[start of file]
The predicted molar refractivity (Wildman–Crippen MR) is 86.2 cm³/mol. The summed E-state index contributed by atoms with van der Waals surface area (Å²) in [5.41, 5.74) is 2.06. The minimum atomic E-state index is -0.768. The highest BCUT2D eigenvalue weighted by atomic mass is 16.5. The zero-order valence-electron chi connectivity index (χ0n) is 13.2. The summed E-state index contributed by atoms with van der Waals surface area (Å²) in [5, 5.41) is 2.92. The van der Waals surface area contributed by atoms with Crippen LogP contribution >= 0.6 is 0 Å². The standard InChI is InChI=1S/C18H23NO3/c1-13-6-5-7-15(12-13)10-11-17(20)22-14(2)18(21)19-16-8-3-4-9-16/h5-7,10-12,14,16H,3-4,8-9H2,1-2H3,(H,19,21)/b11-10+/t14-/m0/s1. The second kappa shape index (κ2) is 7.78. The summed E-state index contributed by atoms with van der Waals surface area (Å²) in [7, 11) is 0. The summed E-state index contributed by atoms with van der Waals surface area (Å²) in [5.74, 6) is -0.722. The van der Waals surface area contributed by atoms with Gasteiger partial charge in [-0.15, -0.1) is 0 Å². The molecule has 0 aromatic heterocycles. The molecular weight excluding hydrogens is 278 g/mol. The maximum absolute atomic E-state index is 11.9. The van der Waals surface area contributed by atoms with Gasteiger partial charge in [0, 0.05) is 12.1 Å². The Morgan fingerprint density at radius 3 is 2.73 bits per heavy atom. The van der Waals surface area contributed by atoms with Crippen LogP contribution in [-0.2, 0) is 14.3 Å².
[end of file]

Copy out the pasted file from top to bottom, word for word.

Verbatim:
The predicted molar refractivity (Wildman–Crippen MR) is 86.2 cm³/mol. The summed E-state index contributed by atoms with van der Waals surface area (Å²) in [5.41, 5.74) is 2.06. The minimum atomic E-state index is -0.768. The highest BCUT2D eigenvalue weighted by atomic mass is 16.5. The zero-order valence-electron chi connectivity index (χ0n) is 13.2. The summed E-state index contributed by atoms with van der Waals surface area (Å²) in [5, 5.41) is 2.92. The van der Waals surface area contributed by atoms with Crippen LogP contribution >= 0.6 is 0 Å². The standard InChI is InChI=1S/C18H23NO3/c1-13-6-5-7-15(12-13)10-11-17(20)22-14(2)18(21)19-16-8-3-4-9-16/h5-7,10-12,14,16H,3-4,8-9H2,1-2H3,(H,19,21)/b11-10+/t14-/m0/s1. The second kappa shape index (κ2) is 7.78. The summed E-state index contributed by atoms with van der Waals surface area (Å²) in [7, 11) is 0. The summed E-state index contributed by atoms with van der Waals surface area (Å²) in [5.74, 6) is -0.722. The van der Waals surface area contributed by atoms with Gasteiger partial charge in [-0.15, -0.1) is 0 Å². The molecule has 0 aromatic heterocycles. The molecular weight excluding hydrogens is 278 g/mol. The maximum absolute atomic E-state index is 11.9. The van der Waals surface area contributed by atoms with Gasteiger partial charge in [0, 0.05) is 12.1 Å². The Morgan fingerprint density at radius 3 is 2.73 bits per heavy atom. The van der Waals surface area contributed by atoms with Crippen LogP contribution in [-0.2, 0) is 14.3 Å².